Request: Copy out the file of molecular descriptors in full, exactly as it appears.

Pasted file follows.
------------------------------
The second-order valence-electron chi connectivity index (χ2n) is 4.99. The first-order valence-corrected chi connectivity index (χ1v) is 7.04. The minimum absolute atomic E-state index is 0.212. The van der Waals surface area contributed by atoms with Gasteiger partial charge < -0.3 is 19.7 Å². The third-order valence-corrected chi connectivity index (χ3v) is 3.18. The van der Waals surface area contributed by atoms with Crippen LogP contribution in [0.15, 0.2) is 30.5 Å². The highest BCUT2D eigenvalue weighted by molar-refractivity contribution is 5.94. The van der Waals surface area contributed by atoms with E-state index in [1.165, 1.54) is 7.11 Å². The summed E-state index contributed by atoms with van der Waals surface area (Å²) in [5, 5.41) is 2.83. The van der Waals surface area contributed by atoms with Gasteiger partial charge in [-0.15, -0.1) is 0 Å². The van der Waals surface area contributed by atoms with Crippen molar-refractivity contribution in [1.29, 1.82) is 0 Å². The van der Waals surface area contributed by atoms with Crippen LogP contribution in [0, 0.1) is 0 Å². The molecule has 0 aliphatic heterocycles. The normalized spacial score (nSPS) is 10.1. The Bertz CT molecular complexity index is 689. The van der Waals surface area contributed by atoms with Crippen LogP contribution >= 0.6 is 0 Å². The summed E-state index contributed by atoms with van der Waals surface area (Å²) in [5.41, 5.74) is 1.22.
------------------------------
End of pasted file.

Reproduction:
The second-order valence-electron chi connectivity index (χ2n) is 4.99. The first-order valence-corrected chi connectivity index (χ1v) is 7.04. The minimum absolute atomic E-state index is 0.212. The van der Waals surface area contributed by atoms with Gasteiger partial charge < -0.3 is 19.7 Å². The third-order valence-corrected chi connectivity index (χ3v) is 3.18. The van der Waals surface area contributed by atoms with Crippen LogP contribution in [0.15, 0.2) is 30.5 Å². The highest BCUT2D eigenvalue weighted by molar-refractivity contribution is 5.94. The van der Waals surface area contributed by atoms with E-state index in [1.165, 1.54) is 7.11 Å². The summed E-state index contributed by atoms with van der Waals surface area (Å²) in [5, 5.41) is 2.83. The van der Waals surface area contributed by atoms with Gasteiger partial charge in [-0.15, -0.1) is 0 Å². The van der Waals surface area contributed by atoms with Crippen molar-refractivity contribution in [1.29, 1.82) is 0 Å². The van der Waals surface area contributed by atoms with Crippen LogP contribution in [0, 0.1) is 0 Å². The molecule has 0 aliphatic heterocycles. The normalized spacial score (nSPS) is 10.1. The Bertz CT molecular complexity index is 689. The van der Waals surface area contributed by atoms with Crippen LogP contribution >= 0.6 is 0 Å². The summed E-state index contributed by atoms with van der Waals surface area (Å²) in [5.41, 5.74) is 1.22.